This paper investigates the role of our emotions of resentment, guilt, shame, and remorse within moral accountability and the possibility of reconcilement by investigating the question: to what extent does the moralization of emotional sentiments justify our choice of retaliation or reconciliation to compensate and take responsibility for our actions? Retributivist philosopher Jeffrie Murphy considers our sentiments of indignation and hatred towards the ones who have wronged us as a moral and psychologically healthy means to protect our rights. Stephen Darwall, on the other hand, takes issue with Murphy’s perspectives as he argues that we express second-personal respect with our reactive attitudes by holding one another accountable to our autonomous decision-making. This paper explores the relationship between moral blame and mitigation in correlation with the practice of restorative justice to seek mutual accountability amongst members of society. In support of Darwall’s restorative approach, I propose that under the necessary conditions of individual choice, mutual accountability, and second personal respect, the moralization of emotional sentiments justifies how we respond to others’ wrongdoing. Such expressions and mutual engagement empower us to take responsibility for our actions through a restorative process that involves healing and possible reconciliation.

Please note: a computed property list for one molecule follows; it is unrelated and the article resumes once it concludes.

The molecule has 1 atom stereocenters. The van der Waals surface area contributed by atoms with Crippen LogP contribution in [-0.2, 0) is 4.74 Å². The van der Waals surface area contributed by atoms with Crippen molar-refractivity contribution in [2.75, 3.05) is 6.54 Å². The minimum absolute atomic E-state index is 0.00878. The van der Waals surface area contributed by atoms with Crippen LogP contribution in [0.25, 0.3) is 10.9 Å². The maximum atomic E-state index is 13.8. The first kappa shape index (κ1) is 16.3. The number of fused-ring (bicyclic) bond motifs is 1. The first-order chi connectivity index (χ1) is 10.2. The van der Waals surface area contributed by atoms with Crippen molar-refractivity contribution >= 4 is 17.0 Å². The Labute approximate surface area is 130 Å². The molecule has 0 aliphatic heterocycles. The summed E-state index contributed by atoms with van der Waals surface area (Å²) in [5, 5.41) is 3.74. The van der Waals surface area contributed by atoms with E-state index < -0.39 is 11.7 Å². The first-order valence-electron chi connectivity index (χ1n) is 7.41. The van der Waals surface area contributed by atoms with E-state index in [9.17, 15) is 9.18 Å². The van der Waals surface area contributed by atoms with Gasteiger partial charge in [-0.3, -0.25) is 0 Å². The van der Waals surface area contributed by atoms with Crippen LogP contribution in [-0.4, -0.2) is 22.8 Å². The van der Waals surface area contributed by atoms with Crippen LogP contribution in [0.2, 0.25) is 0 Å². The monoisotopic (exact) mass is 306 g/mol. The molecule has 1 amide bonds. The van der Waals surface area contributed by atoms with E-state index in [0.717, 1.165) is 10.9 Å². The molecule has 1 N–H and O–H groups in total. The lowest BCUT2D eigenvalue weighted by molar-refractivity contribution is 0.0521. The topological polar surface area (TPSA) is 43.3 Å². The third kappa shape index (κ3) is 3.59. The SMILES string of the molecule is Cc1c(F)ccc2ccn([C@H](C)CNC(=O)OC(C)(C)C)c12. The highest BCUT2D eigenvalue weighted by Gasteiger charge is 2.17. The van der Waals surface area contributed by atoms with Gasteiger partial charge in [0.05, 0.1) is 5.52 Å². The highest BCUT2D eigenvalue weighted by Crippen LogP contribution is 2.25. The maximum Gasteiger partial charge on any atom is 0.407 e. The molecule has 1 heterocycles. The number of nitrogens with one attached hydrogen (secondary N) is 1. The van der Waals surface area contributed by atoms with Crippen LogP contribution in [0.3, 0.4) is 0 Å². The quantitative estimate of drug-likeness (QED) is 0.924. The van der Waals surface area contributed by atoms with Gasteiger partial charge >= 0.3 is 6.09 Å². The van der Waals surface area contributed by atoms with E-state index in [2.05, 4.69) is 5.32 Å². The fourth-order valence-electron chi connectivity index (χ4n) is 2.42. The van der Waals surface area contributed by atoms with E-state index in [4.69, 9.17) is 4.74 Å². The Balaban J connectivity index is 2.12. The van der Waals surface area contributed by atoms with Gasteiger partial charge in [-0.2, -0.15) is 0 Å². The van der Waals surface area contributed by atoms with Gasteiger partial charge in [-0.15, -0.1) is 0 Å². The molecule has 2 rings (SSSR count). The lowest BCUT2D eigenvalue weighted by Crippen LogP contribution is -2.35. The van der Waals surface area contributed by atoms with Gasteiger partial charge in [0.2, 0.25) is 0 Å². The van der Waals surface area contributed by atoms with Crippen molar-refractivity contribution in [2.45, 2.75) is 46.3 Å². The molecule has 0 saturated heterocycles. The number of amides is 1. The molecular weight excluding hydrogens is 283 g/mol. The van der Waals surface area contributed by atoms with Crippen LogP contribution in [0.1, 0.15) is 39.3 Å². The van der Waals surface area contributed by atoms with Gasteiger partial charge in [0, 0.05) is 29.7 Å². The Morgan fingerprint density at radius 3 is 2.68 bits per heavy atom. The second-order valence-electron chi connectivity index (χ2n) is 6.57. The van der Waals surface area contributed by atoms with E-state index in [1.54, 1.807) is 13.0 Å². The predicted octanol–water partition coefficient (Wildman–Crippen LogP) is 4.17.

Keywords: Moral Sentiments, Mutual Accountability, Punishment and Responsibility, Restorative Justice